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Risk Management through Facility Management and Building Commissioning

May 7, 2014 6:00:00 AM

Building commissioning (Cx) can be a useful risk management tool for facility managers and owners. Incorporating risk management in building Cx requires an understanding of three basic elements: threats, vulnerabilities, and associated risks. Risks characterize the likelihood of vulnerabilities being affected by threats. In a risk management process, once risks are defined they are prioritized for the development of risk reduction strategies. Building Cx provides unique risk reduction and risk management opportunities for facility managers and owners.

From the perspective of facility management and building Cx, risk management can be organized by two fundamental vulnerabilities:

  1. Building systems and equipment
  2. Building occupants and users

Benefits of Focusing on Users of Buildings and Spaces vs. Equipment

Facility management and building Cx focus mainly on systems and equipment - Systems and equipment are of course the scope of responsibility for facility managers and commissioning authorities. However, a focus on occupants and users can help to develop and prioritize important risk reduction strategies.


In a health care setting, an understanding of patient vulnerability to the threats of surgical site infection and Legionnaires’ disease can help to inform effective design, renovation, and commissioning of related systems and equipment. For example, to reduce the risk of surgical site infection, a facility manager can ensure that construction projects include a thorough commissioning design review of ventilation in operating rooms. To reduce the risk of Legionnaires’ disease, a commissioning authority can help review cooling tower water treatment systems and proximity of cooling towers to building air intakes, and recommend design improvements or counter-measures.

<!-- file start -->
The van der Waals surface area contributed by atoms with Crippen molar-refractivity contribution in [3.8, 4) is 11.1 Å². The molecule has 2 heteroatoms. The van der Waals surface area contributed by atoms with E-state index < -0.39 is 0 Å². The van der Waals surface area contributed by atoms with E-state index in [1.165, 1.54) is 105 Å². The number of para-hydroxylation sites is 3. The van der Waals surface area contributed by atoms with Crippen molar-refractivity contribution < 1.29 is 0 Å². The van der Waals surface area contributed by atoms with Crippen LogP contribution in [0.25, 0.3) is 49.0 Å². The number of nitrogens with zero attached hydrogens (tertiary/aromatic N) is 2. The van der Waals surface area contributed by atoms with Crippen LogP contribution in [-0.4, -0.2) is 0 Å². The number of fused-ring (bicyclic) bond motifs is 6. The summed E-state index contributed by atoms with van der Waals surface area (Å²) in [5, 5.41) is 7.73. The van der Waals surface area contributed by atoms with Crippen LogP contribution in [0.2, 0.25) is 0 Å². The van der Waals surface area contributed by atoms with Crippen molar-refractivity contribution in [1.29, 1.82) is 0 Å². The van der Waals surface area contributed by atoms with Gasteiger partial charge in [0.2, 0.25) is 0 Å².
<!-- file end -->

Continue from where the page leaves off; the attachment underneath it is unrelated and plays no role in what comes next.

Quantifying Risks

A major challenge in assessing vulnerabilities is accessing data to quantify risks. Historical data on threats, vulnerabilities, and risks are often hard to come by, especially for independent facility managers. In a health care setting, there can be an opportunity to link patient care / safety data and patient satisfaction data with the systems and equipment that serve patients, and other building occupants and users.


Facility managers often deal with threats as they arise (i.e., “putting out fires”). Pro-active facility managers have developed an ability to identify and minimize system and equipment vulnerabilities (e.g., replacing critical equipment that is near the end of its service life). For healthcare in particular, I believe there are opportunities to improve building performance by addressing the vulnerabilities of building occupants and users, and linking those vulnerabilities to the systems and equipment that we commission.

Written by Brent Weigel